In This Article Puruṣārthas

  • Introduction
  • General Overviews
  • Bibliographies
  • Translations of Puruṣārtha and Its Components
  • Individual Components and Their Incorporation
  • Philosophical Interpretations of the Puruṣārtha

Hinduism Puruṣārthas
by
Greg Bailey
  • LAST REVIEWED: 24 September 2014
  • LAST MODIFIED: 27 January 2011
  • DOI: 10.1093/obo/9780195399318-0044

Introduction

Puruṣārtha (meaning “goal of a man” or “aim of a person”) is a term normally used in the plural to define three spheres of activity that encapsulate most areas of cultural activity. They are treated as options to which particular individuals can give weightings according to how they might wish to lead their life, either at specific times or throughout their life—or as in the case of the Pandavas (Mahābhārata 12, 10–18), use them to justify particular activities. As a plurality they are combined into a group called either trivarga (having three parts) or caturvarga (having four parts), and each can be broken down into their individual components: kāma (sensuality/desire), artha (wealth/power) and dharma (normative order/merit), with mokṣa (liberation) being added as a fourth in an all-encompassing scheme called caturvarga (having four parts). These translations can be problematic, as each of the individual words can be translated differently according to context. What I have suggested is a set of translations defining a kind of family resemblance underlying most of the meanings of these words. But the reality is that each word carries much weight in the Hindu context. Much more scholarly work has been done on individual components of the trivarga/caturvarga than on the respective conglomerates. In part this is because each of them developed as individual concepts, producing a large body of descriptive literature after 100 CE. Very little explicit literature in Sanskrit on the trivarga as a collective exists, and what does exist has been scarcely studied or even edited.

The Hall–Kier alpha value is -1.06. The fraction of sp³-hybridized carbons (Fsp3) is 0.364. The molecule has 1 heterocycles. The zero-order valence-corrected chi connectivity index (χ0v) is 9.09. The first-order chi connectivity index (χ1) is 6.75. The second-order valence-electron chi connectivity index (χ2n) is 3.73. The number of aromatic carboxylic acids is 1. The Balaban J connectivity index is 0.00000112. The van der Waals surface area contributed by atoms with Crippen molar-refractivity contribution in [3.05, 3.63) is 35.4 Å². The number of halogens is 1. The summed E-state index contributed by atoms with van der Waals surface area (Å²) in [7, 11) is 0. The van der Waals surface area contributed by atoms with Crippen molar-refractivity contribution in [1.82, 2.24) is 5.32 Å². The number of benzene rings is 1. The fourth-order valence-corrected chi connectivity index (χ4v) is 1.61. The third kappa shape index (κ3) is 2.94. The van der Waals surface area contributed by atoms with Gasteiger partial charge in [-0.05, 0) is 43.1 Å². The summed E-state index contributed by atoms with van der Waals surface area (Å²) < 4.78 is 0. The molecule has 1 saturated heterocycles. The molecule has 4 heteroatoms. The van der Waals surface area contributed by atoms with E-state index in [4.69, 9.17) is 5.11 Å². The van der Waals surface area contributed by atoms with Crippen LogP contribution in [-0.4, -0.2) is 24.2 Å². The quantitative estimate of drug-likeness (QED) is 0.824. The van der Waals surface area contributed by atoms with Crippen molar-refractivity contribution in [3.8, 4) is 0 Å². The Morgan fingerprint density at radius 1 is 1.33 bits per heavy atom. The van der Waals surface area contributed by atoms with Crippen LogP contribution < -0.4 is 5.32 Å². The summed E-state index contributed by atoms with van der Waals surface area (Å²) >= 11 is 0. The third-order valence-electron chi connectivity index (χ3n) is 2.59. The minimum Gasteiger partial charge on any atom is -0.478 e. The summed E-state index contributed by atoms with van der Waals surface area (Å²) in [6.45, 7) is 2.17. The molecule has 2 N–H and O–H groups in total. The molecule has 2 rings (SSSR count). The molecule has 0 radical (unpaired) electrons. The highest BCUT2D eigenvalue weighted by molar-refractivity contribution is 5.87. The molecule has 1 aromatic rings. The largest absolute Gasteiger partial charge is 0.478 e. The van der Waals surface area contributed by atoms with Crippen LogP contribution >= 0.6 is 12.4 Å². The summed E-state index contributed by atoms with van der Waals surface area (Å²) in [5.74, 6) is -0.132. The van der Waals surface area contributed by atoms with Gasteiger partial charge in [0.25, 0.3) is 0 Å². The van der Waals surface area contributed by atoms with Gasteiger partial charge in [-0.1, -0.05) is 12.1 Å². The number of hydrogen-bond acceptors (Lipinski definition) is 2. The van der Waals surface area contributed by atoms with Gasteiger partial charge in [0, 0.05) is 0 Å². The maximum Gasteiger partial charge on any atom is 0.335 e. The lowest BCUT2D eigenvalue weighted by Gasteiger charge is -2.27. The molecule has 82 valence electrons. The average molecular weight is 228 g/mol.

General Overviews

In a foundational article Halbfass 1994 bemoans the fact that while the puruṣārthas are frequently mentioned in literature, there are scarcely any comprehensive conceptual studies of them nor of their role in Indian tradition. There have been few overviews of the puruṣārthas. Rao 1970 is one such overview. Like Sharma 1982 it is philosophical and does not take into account the historical development of the doctrine of the puruṣārthas as a collective. Sharma 1982 is interested more in the treatment of the puruṣārtha as idea in later Indian thought. Biardeau 2002 analyzes classical Hindu thought as a set of doctrines through the puruṣārthas. The four chapters dealing with the individual components of the caturvarga are masterly treatments in Mittal and Thursby 2004, but the mastery is of the historical and thematic treatments of the individual components rather than the groups in which they can be found in literature. Davis 2004 argues that the puruṣārthas are Indic in general, not just Hindu, and Banerjee 2008 and Doniger 2009 are general summaries of the doctrine.

  • Banerjee, S. C. “Puruṣārtha.” In History of Science, Philosophy, and Culture in Indian Civilization. Vol. 3, Part 5, Philosophical Concepts Relevant to Sciences in Indian Tradition. Edited by D. P. Chattopadhyaya, 301–337. Centre for Studies in Civilizations: New Delhi, 2008.

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    A general survey of the four components. Traces them briefly through a range of texts beginning with the Mahābhārata. Focuses more on the individual components than on the three or four as a group.